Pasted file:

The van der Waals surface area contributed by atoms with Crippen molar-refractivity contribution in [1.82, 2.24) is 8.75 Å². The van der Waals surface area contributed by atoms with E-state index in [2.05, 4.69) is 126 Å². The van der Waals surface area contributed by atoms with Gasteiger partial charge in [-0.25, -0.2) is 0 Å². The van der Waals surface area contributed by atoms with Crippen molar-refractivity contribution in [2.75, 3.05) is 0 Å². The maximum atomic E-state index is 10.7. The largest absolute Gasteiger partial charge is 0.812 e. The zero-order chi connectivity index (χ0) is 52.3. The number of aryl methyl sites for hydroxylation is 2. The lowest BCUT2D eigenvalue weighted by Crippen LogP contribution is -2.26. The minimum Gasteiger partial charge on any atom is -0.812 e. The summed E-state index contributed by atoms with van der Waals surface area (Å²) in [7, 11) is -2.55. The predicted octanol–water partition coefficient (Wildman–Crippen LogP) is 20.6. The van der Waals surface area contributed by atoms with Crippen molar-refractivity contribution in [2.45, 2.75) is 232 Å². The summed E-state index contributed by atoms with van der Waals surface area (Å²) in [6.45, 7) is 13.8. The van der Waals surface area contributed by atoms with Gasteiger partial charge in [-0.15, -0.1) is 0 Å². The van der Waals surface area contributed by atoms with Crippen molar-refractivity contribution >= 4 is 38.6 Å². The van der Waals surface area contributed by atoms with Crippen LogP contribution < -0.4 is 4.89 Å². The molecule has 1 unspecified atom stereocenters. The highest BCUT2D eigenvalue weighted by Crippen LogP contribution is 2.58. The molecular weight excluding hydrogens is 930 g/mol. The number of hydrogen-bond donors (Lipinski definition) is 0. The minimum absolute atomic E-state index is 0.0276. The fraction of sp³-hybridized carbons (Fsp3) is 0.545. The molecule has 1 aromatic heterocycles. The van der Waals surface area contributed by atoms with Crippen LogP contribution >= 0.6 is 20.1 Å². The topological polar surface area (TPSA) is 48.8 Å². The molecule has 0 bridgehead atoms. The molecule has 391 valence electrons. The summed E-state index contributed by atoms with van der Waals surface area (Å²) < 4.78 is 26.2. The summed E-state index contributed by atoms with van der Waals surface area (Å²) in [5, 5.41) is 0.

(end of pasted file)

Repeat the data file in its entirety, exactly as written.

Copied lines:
The van der Waals surface area contributed by atoms with Crippen molar-refractivity contribution in [1.82, 2.24) is 8.75 Å². The van der Waals surface area contributed by atoms with E-state index in [2.05, 4.69) is 126 Å². The van der Waals surface area contributed by atoms with Gasteiger partial charge in [-0.25, -0.2) is 0 Å². The van der Waals surface area contributed by atoms with Crippen molar-refractivity contribution in [2.75, 3.05) is 0 Å². The maximum atomic E-state index is 10.7. The largest absolute Gasteiger partial charge is 0.812 e. The zero-order chi connectivity index (χ0) is 52.3. The number of aryl methyl sites for hydroxylation is 2. The lowest BCUT2D eigenvalue weighted by Crippen LogP contribution is -2.26. The minimum Gasteiger partial charge on any atom is -0.812 e. The summed E-state index contributed by atoms with van der Waals surface area (Å²) in [7, 11) is -2.55. The predicted octanol–water partition coefficient (Wildman–Crippen LogP) is 20.6. The van der Waals surface area contributed by atoms with Crippen molar-refractivity contribution in [2.45, 2.75) is 232 Å². The summed E-state index contributed by atoms with van der Waals surface area (Å²) in [6.45, 7) is 13.8. The van der Waals surface area contributed by atoms with Gasteiger partial charge in [-0.15, -0.1) is 0 Å². The van der Waals surface area contributed by atoms with Crippen molar-refractivity contribution >= 4 is 38.6 Å². The van der Waals surface area contributed by atoms with Crippen LogP contribution < -0.4 is 4.89 Å². The molecule has 1 unspecified atom stereocenters. The highest BCUT2D eigenvalue weighted by Crippen LogP contribution is 2.58. The molecular weight excluding hydrogens is 930 g/mol. The number of hydrogen-bond donors (Lipinski definition) is 0. The minimum absolute atomic E-state index is 0.0276. The fraction of sp³-hybridized carbons (Fsp3) is 0.545. The molecule has 1 aromatic heterocycles. The van der Waals surface area contributed by atoms with Crippen LogP contribution >= 0.6 is 20.1 Å². The topological polar surface area (TPSA) is 48.8 Å². The molecule has 0 bridgehead atoms. The molecule has 391 valence electrons. The summed E-state index contributed by atoms with van der Waals surface area (Å²) < 4.78 is 26.2. The summed E-state index contributed by atoms with van der Waals surface area (Å²) in [5, 5.41) is 0.